All of a Sudden: A flawed hero as an unwitting victim
by Vladan Petkovic
- BERLIN 2016: Inventive filmmaker Asli Özge is now testing genre waters with All of a Sudden, which world-premiered in the Berlinale’s Panorama Special section
After 2009's docu-fiction hybrid Men on the Bridge [+see also:
interview: Asli Özge
film profile] and 2013's domestic drama Lifelong [+see also:
film profile], both made in Turkey, Istanbul-born and Berlin-based writer-director Asli Özge has made her first film set in Germany. The inventive filmmaker is now ostensibly testing genre waters with All of a Sudden [+see also:
interview: Aslı Özge
film profile], which world-premiered at the Berlinale, in the Panorama Special section.
The film starts with a party in an apartment in the small town of Altena. The place belongs to Karsten (Sebastian Hülk, whose recent credits range from Amour Fou [+see also:
film profile] to Hitman: Agent 47), and as the party ends, only a mysterious woman called Anna (Natalia Belitski) stays with the host, whose sexual interest in her is clear, but not openly displayed.
The mystery starts as the woman suddenly collapses, and Karsten runs to the local clinic, only to find it closed. When he returns, she is dead. Now Karsten is being interrogated by the police – since he didn't call an ambulance in the first 15 minutes, by German law he could be accused of manslaughter.
This is what his lawyer is worried about, while his father (the always-reliable Hanns Zischler, recently seen in Heil [+see also:
interview: Dietrich Brüggemann
film profile] and Clouds of Sils Maria [+see also:
interview: Charles Gillibert
interview: Olivier Assayas
film profile]) wants to save the reputation of his rich family. When the lawyer reveals that the woman was Russian, the father spots an opportunity in it, thus revealing the underlying subject matter that will prevail over the genre form: the dark underbelly of modern German, and indeed Western European, bourgeois society, which prides itself on its open-mindedness and liberal values, while at critical moments it does not refrain from enforcing its self-perceived superiority over the lower classes, and especially immigrants.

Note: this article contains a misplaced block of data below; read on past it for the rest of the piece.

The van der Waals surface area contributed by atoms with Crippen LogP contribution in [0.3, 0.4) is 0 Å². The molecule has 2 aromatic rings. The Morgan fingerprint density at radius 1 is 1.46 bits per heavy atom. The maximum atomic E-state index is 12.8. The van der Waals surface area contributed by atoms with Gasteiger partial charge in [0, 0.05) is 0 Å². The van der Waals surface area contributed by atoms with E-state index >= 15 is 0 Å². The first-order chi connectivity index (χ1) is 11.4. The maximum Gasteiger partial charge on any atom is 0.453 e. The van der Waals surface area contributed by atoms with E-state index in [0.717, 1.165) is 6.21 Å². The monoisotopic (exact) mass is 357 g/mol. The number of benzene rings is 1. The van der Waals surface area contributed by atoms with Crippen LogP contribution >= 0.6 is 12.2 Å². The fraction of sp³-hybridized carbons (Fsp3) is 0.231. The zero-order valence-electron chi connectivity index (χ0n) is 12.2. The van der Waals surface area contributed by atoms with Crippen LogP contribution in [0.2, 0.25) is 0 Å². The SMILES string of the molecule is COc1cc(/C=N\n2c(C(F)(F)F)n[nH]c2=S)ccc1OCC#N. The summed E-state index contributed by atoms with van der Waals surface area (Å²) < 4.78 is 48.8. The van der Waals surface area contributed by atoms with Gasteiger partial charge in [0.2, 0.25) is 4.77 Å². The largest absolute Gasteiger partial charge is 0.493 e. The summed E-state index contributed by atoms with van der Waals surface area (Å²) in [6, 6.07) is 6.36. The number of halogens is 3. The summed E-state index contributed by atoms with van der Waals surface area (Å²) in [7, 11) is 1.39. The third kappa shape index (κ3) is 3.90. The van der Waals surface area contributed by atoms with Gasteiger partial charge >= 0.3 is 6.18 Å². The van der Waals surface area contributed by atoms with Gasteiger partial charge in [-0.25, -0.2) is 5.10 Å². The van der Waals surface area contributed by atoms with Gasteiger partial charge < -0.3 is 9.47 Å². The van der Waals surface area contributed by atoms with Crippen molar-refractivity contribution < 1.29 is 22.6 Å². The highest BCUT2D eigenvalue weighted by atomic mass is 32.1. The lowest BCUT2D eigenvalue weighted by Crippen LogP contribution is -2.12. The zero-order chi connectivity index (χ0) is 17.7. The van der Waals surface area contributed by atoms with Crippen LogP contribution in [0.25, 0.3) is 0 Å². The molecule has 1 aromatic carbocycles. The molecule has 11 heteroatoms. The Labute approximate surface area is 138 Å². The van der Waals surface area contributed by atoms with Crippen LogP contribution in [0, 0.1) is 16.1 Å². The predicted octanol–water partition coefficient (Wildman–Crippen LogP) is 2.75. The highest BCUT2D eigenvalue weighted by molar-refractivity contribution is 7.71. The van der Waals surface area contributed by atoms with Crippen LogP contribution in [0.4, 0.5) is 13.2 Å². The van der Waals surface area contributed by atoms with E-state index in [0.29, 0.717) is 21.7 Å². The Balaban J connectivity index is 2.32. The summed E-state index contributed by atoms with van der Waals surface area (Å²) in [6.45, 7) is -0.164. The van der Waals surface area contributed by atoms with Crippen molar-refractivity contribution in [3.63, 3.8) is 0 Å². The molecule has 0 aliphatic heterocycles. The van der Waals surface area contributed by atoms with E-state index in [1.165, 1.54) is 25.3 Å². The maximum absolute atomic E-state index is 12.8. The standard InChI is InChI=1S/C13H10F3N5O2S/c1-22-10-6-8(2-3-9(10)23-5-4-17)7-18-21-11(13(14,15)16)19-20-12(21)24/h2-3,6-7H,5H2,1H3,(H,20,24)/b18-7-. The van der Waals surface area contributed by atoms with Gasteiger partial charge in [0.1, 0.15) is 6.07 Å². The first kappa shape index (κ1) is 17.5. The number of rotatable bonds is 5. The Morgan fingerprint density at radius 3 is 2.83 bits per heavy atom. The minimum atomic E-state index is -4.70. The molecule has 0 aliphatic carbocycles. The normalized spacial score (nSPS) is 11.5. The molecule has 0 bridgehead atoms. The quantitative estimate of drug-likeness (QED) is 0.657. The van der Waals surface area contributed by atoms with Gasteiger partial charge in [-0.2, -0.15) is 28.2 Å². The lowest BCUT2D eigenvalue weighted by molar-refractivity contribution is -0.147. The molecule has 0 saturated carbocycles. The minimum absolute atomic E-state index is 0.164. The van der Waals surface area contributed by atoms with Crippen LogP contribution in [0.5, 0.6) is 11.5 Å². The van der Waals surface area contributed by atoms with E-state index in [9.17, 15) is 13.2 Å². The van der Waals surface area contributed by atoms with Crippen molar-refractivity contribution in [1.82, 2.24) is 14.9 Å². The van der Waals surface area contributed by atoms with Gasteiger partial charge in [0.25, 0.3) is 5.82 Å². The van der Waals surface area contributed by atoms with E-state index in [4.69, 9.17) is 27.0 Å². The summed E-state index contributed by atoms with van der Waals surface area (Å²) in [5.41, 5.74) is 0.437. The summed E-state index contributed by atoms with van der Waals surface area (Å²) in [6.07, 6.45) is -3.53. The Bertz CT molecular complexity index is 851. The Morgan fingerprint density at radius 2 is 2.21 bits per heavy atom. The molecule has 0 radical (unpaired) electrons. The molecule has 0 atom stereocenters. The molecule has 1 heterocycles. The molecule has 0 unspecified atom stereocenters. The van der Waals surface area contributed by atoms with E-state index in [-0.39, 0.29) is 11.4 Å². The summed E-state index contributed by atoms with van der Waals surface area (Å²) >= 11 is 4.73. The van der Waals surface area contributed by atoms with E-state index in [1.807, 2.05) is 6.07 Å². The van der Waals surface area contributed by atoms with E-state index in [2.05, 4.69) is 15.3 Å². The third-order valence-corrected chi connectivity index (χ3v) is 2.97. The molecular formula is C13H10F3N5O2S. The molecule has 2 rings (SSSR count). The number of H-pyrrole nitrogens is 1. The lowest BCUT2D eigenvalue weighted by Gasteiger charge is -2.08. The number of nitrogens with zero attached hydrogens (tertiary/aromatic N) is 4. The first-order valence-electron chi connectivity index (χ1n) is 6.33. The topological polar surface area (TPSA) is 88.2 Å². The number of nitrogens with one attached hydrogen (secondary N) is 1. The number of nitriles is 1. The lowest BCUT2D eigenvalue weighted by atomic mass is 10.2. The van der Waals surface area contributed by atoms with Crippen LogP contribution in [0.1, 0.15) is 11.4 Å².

But this society is no less brutal to its own members. It is Karsten who ends up being a victim of peer pressure, coming not only from figures of authority, such as his boss, who effectively demotes him to save the bank's image, but more painfully, also from his friends, co-workers and, crucially, girlfriend Laura (stalwart of modern German cinema Julia Jentsch). But bearing in mind the delicate sexual implications of the mysterious event, she has every right to be suspicious, and Jentsch creates this character masterfully and with absolute clarity.
And as Özge probes the fine layers of the social milieu, she never forgets to keep her characters realistic. Karsten is a flawed hero: his actions, while not necessarily moral, are instinctive and essentially well intentioned, at least at the beginning. The ordeal he goes through will hardly leave him a better man.
The mountains surrounding the town add a strong feeling of claustrophobia, neatly tying in with the pressure placed upon Karsten, with DoP Emre Erkman working as expertly within the confines of the little burg as he did with the apartment in which all of Lifelong takes place.
Özge seems to be one of those rare filmmakers who are not afraid to explore the themes that intrigue them through very different forms, and this is arguably her most accomplished film to date. Although at the Q&A after the premiere in Berlin, she said she was not interested in genre, this is a drama with strong thriller elements, and even an effective and unexpected touch of Lynchian mystery in one of the key scenes.
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